The Ultimate Fighting Championship has in large part helped build Spike TV into a significant player among cable networks with its live fight cards and “The Ultimate Fighter” reality series.
Television executives have begun looking closely at mixed martial arts because of Spike’s success in attracting men, primarily those in the coveted 18- to 34-year-old and 18- to 49-year-old demographics.
But UFC president Dana White said Tuesday that the sport will have a much stronger television presence in 2007.
White said pointedly that UFC fights will be on HBO in the summer, though Ross Greenburg, the president of HBO Sports, said his company has nothing to announce.
“But stay tuned,” Greenburg said.
White, whose company will stage a card from Manchester, England, on Saturday on Spike TV that features a heavyweight match between top-ranked Mirko Cro Cop and jiu-jitsu expert Gabriel Gonzaga, also said ESPN will begin covering UFC fights.
He added that he is closing in on what he called a strong television contract for the Pride Fighting Championship. The owners of the UFC recently purchased Pride. And White pointed out that Versus will begin televising World Extreme Cagefighting in June.
White said repeatedly that the UFC will be on HBO in the summer and spoke as if he had a deal completed. He conceded HBO had won a big argument between the companies, as Zuffa, the company that owns the UFC, had wanted to produce the broadcast and hire the announcers.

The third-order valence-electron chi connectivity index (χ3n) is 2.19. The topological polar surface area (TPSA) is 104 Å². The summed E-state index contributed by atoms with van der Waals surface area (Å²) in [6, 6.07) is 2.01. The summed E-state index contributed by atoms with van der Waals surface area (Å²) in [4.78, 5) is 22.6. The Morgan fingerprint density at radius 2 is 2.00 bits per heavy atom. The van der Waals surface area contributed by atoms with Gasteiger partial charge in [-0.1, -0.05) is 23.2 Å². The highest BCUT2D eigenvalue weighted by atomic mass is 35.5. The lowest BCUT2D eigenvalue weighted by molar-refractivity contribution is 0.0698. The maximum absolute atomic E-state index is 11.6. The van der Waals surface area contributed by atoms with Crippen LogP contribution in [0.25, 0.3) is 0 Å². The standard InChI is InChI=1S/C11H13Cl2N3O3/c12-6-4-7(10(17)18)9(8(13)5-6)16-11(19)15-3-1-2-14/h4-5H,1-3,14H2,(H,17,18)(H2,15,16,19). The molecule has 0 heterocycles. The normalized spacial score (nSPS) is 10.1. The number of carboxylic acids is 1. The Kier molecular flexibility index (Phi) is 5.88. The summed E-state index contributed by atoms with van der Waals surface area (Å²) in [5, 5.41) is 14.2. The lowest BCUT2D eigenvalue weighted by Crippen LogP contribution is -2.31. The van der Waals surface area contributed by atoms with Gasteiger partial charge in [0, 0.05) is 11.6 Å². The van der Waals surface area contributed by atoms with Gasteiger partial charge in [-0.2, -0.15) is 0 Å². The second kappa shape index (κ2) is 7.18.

White said HBO will do the production and hire its own announcers but was emphatic that HBO’s longtime boxing tandem of blow-by-blow man Jim Lampley and analyst Larry Merchant won’t be part of announcing UFC fights on HBO.
“It won’t be Lampley or Merchant, I guarantee you that,” White said.
White later backed off his comments that a deal with HBO was completed.
At one stage, he said, “We would never have signed a deal we were uncomfortable with.” But White hedged later when pressed for specifics.
He was adamant, though, that a deal is soon to be finalized. He said the UFC would use “all of our top guys” on a potential HBO broadcast.
“We haven’t signed or announced anything yet,” White said. “I’m just being cocky and telling you we’ll definitely be putting on a show (on HBO) this summer.”
White said mixing fights on free television with pay per view is important for the sport’s long-term health. He said boxing promoters focus only on pay per view, which he said is detrimental to developing new fans.
White said he wasn’t worried about oversaturating the market with MMA as long as good fights are televised.
“Boxing got so greedy and started putting everything on pay per view,” White said. “Everything went to pay per view. It’s not like when we were growing up and you could see USA’s ‘Tuesday Night Fights’ and ‘Wide World of Sports’ and things like that.
“They got into this having C- and D-level fighters fighting on the sports networks that were (lousy) fights you didn’t want to watch. That’s not going to happen with us.”